I left at the same time as Steve Bryant, who I think was going to some other opening, and as I walked to the subway he let me rant about what’s wrong with my own neighborhood, Park Slope (in short, some of the most fortunate people in the world live there, but they spend their time simultaneously overindulging their children while also pumping them full of neroses, running in Prospect Park not to embrace life but to fight death — and all the tortilla chips sold at my minimarket are made with organic corn, like that makes the slightest bit of difference once the corn is processed and fried).
It is a pretty neighborhood, though.

Friday, May 16, 2008


May 16

Sometimes I feel like a bit of a hypocrite, calling this blog “Food Writer’s Diary,” because I imagine you thinking that every food-related event I attend is mentioned here.
People often comment to me after reading my little blog that they can’t believe how many lunches, press dinners, cocktail parties, book launches, goat-milking competitions, almond harvest tours, chef conventions etc. I go to.
But in fact, I go to even more of them than you think.
Why, this week, all I mentioned was my attendance of the opening of Scarpetta and a dinner at the James Beard House. But I also had lunch at Les Halles with a couple of people from International Enterprise Singapore to discuss ways to promote restaurants and ethnic cuisines. I had a salad and blood sausage, the American from IES had a salade Niçoise, and the Singaporean had soupe à l'oignon gratinée and duck confit; I'm not sure what can be learned from what we ordered, but it was interesting, nonetheless. So was the fact that, when discussing marketing strategies, we were eating in a French restaurant best known for its relationship with Anthony Bourdain, who was chef de cuisine there before becoming a famous writer and TV personality.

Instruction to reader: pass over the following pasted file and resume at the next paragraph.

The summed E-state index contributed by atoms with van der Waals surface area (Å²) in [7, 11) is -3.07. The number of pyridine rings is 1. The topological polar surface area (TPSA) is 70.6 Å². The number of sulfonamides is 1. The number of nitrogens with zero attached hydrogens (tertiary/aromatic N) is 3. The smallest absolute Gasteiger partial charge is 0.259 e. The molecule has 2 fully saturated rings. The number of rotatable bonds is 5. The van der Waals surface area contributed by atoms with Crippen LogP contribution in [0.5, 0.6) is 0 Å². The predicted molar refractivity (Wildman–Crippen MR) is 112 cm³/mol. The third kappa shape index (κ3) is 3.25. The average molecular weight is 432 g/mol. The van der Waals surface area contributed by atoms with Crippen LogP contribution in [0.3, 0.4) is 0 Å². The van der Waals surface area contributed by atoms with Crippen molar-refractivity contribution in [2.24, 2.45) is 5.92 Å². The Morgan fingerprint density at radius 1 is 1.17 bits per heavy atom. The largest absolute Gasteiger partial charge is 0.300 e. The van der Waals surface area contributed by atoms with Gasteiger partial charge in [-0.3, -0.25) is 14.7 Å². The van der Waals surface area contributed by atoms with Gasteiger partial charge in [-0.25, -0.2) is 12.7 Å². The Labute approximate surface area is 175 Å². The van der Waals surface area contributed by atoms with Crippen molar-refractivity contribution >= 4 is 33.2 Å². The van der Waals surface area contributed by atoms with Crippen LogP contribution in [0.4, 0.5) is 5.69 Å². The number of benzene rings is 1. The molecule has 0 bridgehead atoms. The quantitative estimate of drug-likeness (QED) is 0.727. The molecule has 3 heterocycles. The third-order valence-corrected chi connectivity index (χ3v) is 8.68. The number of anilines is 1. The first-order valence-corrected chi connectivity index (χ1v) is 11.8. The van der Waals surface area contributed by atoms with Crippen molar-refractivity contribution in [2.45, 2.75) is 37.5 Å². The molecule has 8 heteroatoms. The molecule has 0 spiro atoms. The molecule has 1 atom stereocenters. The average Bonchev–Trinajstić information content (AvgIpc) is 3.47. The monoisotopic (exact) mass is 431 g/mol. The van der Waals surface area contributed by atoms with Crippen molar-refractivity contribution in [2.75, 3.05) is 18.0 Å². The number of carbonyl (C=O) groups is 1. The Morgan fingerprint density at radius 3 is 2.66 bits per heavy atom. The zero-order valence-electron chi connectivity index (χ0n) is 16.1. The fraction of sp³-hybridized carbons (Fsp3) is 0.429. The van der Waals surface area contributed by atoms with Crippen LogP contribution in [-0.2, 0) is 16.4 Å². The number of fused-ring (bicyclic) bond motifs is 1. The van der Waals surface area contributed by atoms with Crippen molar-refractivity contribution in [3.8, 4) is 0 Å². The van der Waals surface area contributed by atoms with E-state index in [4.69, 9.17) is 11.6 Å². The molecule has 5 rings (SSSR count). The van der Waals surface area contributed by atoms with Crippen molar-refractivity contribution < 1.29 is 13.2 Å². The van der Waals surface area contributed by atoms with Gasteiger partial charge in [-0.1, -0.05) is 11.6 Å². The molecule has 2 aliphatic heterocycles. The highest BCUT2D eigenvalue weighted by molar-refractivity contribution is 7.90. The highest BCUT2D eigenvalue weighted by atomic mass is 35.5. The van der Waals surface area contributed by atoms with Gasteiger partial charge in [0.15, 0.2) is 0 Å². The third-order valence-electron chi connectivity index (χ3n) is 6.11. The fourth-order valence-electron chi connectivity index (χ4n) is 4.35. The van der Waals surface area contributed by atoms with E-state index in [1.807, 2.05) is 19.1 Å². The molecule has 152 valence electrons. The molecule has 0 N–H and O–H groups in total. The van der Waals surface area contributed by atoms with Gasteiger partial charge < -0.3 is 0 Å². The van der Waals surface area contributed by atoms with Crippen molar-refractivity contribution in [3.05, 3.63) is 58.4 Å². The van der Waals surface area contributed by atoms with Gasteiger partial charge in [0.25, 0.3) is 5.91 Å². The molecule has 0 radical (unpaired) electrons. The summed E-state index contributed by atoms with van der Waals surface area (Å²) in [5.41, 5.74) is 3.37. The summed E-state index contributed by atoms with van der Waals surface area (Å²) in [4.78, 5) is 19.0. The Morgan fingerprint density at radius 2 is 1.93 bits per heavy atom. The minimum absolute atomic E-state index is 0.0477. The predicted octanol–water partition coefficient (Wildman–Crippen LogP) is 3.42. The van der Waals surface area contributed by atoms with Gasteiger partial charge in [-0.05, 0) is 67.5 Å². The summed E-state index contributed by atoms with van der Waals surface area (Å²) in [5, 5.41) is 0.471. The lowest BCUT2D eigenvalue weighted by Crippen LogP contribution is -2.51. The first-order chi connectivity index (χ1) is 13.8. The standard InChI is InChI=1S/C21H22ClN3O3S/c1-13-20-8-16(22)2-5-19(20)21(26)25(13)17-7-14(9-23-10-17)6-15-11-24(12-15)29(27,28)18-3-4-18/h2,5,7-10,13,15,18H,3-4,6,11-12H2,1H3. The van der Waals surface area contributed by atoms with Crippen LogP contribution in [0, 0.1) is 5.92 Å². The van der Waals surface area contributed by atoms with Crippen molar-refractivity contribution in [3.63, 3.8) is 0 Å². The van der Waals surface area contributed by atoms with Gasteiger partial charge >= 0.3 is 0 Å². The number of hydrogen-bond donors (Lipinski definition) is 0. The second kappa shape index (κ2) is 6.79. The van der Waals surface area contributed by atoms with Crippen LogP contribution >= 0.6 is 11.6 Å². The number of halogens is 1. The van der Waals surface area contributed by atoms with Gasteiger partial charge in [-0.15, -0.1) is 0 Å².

Then that night I had dinner at Felidia with some travel writers, a publicist from Orange County and staff from some of the hotels she represents. There were actual vocal Republicans among my dining companions, and you don’t see them very often in my circles in New York. To the publicist's discomfort, we engaged in spirited political discussion. We remained polite about it, though. Perhaps torture and capital punishment are not traditional topics of conversation at press dinners, but, I mean, we’re all adults, and exchanging ideas is good for the soul.